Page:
Using ADSI to clear an attribute

I have many scripts that write information into Active Directory. Sometimes I need to do the opposite — remove or blank out an attribute.

All of the following examples will require a distinguishedName value in AD, so I will set a common variable here. You will need a valid distinguishedName defined in a varible like this if you want to follow along.

$distinguishedName = "CN=Brian Wuchner,OU=Test Users,DC=bwuch,DC=local"

The first test we will do is to update the displayName of the user. This is easy…we don’t care what the existing value is, we are just going to set it to whatever string value we want. We will do this by creating an object representing the Directory Entry of my user, updating the displayName attribute of that object and finally updating/committing that change back to the directory as follows.

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$objUser = New-Object DirectoryServices.DirectoryEntry "LDAP://$distinguishedName"
$objUser.displayName="Wuchner, Brian"
$objUser.SetInfo()

That is a rather straight forward process. However, it becomes slightly more complex if we want to clear the attribute and make it null. One would think you could simply think you could set the displayName equal to $null using something like this:

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$objUser = New-Object DirectoryServices.DirectoryEntry "LDAP://$distinguishedName"
$objUser.displayName=$null

However, if you try that you will most likely get a chance to see the following error message:

Exception setting "displayName": "Value cannot be null.

As a follow up, you might think “I’ll just set the attribute to an empty string” like this:

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$objUser = New-Object DirectoryServices.DirectoryEntry "LDAP://$distinguishedName"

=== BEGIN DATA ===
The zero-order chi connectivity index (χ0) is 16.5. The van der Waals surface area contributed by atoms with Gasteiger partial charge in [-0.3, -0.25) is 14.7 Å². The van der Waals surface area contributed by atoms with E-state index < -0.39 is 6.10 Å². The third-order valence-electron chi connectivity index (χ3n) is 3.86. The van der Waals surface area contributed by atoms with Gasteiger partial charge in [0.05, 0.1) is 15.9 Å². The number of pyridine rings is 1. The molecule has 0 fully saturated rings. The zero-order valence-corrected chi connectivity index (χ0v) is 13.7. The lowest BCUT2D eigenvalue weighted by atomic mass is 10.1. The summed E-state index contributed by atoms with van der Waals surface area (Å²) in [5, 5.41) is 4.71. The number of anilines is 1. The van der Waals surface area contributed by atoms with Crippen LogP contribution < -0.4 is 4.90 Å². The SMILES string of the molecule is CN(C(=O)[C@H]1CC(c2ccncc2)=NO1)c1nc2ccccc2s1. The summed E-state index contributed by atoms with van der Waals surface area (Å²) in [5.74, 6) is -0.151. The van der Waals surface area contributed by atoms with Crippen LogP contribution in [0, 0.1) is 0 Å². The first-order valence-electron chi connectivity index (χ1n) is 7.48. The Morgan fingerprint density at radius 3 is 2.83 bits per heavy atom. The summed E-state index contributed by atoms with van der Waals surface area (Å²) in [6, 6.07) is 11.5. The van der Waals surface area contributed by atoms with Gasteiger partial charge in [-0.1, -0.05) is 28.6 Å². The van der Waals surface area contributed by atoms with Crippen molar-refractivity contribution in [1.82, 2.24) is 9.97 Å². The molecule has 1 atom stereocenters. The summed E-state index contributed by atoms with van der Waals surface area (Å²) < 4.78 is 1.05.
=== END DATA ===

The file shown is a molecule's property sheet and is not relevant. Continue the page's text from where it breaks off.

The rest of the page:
$objUser.displayName=""
$objUser.SetInfo()

The only problem with that…setinfo will fail with the following error.

setinfo : Exception calling "setinfo" with "0" argument(s): "The attribute syntax specified to the directory service is invalid.

Does that mean its time to give up? Are we just going to have to live with bad data in AD? Never!

There are at least two ways to clean this up. The first way is my favorite (I’ve been using it since vbscript). You simply need to refer to the Microsoft article HOW TO: Use ADSI to Set LDAP Directory Attributes and you’ll realize this can be accomplished with PutEx.

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$objUser = New-Object DirectoryServices.DirectoryEntry "LDAP://$distinguishedName"
$objUser.PutEx(1, 'displayName', 0)
$objUser.SetInfo()

In the above example, we use the constant ADS_PROPERTY_CLEAR by placing a ‘1’ as the first argument in our method, then specifying the displayName as the attribute we want to clear, and finishing up by providing the desired value. Since we want the value to be clear, and we’ve already specified the ‘1’ to clear, we just need to specify something so the method has enough parameters. I use 0 just for fun.

Another option is to call the Remove method and specify the value we want to remove. The downside is the attribute MUST have a value or you get an error when trying to clear it. We can overcome that with a simple if statement like this:

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$objUser = New-Object DirectoryServices.DirectoryEntry "LDAP://$distinguishedName"
if ($objUser.displayName) {
  $objUser.displayName.Remove("$($objUser.displayName)")
  $objUser.SetInfo()
}

It doesn’t matter which of the options I use, the end result is the same — a clear attribute. I hope this post helps if you ever need to clear out an attribute.

2 comments

  1. andreas engkvist says:

    Thanks for a greate article.
    Started to lose hope in powershell and AD, and than i found the light.

    Thanks for sharing.

  2. chandrashekar S says:

    Thanks i implemented this using powershell and it worked perfectly.

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